UK law ministers seek judges' help to stem prison overcrowding

[JURIST] UK Home Secretary John Reid, Lord Chancellor Lord Falconer and Attorney General Lord Goldsmith [official profiles] wrote to British judges [HO press release] on Wednesday urging them to limit imposition of prison sentences to only the most dangerous criminals in order to help the government deal with prison overcrowding [BBC backgrounder; Guardian Q&A]. MPs on the opposition Conservative Party benches say the government is placing the public in danger by making such requests, but the Home Office insists that "By sentencing less serious offenders to tough community sentences instead of short prison sentences, not only would pressure on the prison system be alleviated but communities would also benefit from the work offenders would do as part of their community sentence."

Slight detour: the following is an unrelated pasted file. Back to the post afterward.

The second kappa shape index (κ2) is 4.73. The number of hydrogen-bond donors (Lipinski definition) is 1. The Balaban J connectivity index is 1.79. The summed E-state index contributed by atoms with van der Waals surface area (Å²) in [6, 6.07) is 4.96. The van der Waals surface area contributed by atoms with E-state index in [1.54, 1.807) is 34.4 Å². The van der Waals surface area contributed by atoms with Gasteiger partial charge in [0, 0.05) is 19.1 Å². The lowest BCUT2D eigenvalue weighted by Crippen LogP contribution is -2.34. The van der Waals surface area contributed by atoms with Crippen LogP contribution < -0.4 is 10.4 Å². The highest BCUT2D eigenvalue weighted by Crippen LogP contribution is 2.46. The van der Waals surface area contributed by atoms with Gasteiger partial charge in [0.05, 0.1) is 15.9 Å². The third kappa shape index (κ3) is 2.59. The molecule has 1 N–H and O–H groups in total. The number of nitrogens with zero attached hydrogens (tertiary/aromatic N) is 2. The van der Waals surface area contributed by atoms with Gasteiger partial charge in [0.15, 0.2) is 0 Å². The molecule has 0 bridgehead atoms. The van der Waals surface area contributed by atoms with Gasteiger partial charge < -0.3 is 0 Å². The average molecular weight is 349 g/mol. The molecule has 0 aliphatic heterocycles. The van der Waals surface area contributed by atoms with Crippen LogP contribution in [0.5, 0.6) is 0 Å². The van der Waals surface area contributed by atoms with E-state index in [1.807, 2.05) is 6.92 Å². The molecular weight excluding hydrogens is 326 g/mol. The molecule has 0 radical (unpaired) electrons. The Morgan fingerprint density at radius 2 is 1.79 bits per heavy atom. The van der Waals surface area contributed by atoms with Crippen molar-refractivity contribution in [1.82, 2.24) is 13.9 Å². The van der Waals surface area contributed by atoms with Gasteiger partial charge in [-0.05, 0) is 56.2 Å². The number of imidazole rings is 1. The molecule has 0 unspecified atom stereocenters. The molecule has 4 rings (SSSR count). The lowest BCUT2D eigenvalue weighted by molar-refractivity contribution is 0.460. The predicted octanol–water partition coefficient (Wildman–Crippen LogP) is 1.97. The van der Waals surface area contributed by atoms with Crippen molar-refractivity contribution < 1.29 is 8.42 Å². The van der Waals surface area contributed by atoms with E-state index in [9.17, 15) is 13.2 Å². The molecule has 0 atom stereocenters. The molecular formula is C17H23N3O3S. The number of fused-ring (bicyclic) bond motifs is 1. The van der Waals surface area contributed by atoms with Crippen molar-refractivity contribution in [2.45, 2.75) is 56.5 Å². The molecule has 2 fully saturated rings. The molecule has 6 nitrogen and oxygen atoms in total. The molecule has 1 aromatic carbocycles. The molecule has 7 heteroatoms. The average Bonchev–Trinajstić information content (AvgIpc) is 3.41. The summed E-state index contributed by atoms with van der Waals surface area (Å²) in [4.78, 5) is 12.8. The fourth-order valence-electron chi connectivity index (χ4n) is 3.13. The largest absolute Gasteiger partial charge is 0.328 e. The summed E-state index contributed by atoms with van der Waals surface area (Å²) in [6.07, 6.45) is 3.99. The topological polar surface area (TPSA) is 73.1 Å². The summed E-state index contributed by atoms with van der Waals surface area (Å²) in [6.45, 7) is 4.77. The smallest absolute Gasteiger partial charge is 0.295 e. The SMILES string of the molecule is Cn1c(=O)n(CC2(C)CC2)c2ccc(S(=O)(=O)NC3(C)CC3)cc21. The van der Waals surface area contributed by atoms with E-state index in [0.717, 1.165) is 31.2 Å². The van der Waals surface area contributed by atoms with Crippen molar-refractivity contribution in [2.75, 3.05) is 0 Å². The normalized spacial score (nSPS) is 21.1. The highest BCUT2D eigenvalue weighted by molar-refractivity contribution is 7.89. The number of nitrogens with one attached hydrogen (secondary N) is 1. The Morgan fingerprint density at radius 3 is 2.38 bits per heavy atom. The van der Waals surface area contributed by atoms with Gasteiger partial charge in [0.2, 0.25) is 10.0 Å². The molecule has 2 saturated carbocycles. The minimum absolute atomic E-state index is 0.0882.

In October, Reid announced an outline of a plan to combat the increasingly urgent problem of prison overcrowding [JURIST report]. According to a January 19 report, there are 79,375 prisoners in facilities in England and Wales, down from the 79,843 in October, but still less than 1,000 under the prison capacity of 80,114. Reuters has more.

 

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